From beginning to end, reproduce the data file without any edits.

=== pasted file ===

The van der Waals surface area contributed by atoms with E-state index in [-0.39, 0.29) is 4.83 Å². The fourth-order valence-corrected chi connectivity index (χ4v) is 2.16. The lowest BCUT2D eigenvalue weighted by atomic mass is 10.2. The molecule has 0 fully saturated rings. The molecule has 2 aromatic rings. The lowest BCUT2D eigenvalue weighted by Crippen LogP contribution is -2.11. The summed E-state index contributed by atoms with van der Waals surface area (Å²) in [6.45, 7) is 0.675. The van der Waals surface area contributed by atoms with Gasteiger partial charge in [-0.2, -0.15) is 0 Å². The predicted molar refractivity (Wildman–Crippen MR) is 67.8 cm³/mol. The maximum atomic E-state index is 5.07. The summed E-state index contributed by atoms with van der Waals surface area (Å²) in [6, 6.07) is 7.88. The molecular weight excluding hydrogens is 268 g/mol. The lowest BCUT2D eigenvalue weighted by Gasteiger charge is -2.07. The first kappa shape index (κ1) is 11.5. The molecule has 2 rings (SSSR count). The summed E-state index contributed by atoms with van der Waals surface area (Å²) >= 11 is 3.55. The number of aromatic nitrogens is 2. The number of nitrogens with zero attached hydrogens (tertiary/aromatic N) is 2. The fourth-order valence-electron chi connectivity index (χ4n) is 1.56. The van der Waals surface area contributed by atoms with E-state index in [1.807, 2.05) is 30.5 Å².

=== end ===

The van der Waals surface area contributed by atoms with E-state index in [-0.39, 0.29) is 4.83 Å². The fourth-order valence-corrected chi connectivity index (χ4v) is 2.16. The lowest BCUT2D eigenvalue weighted by atomic mass is 10.2. The molecule has 0 fully saturated rings. The molecule has 2 aromatic rings. The lowest BCUT2D eigenvalue weighted by Crippen LogP contribution is -2.11. The summed E-state index contributed by atoms with van der Waals surface area (Å²) in [6.45, 7) is 0.675. The van der Waals surface area contributed by atoms with Gasteiger partial charge in [-0.2, -0.15) is 0 Å². The predicted molar refractivity (Wildman–Crippen MR) is 67.8 cm³/mol. The maximum atomic E-state index is 5.07. The summed E-state index contributed by atoms with van der Waals surface area (Å²) in [6, 6.07) is 7.88. The molecular weight excluding hydrogens is 268 g/mol. The lowest BCUT2D eigenvalue weighted by Gasteiger charge is -2.07. The first kappa shape index (κ1) is 11.5. The molecule has 2 rings (SSSR count). The summed E-state index contributed by atoms with van der Waals surface area (Å²) >= 11 is 3.55. The number of aromatic nitrogens is 2. The number of nitrogens with zero attached hydrogens (tertiary/aromatic N) is 2. The fourth-order valence-electron chi connectivity index (χ4n) is 1.56. The van der Waals surface area contributed by atoms with E-state index in [1.807, 2.05) is 30.5 Å².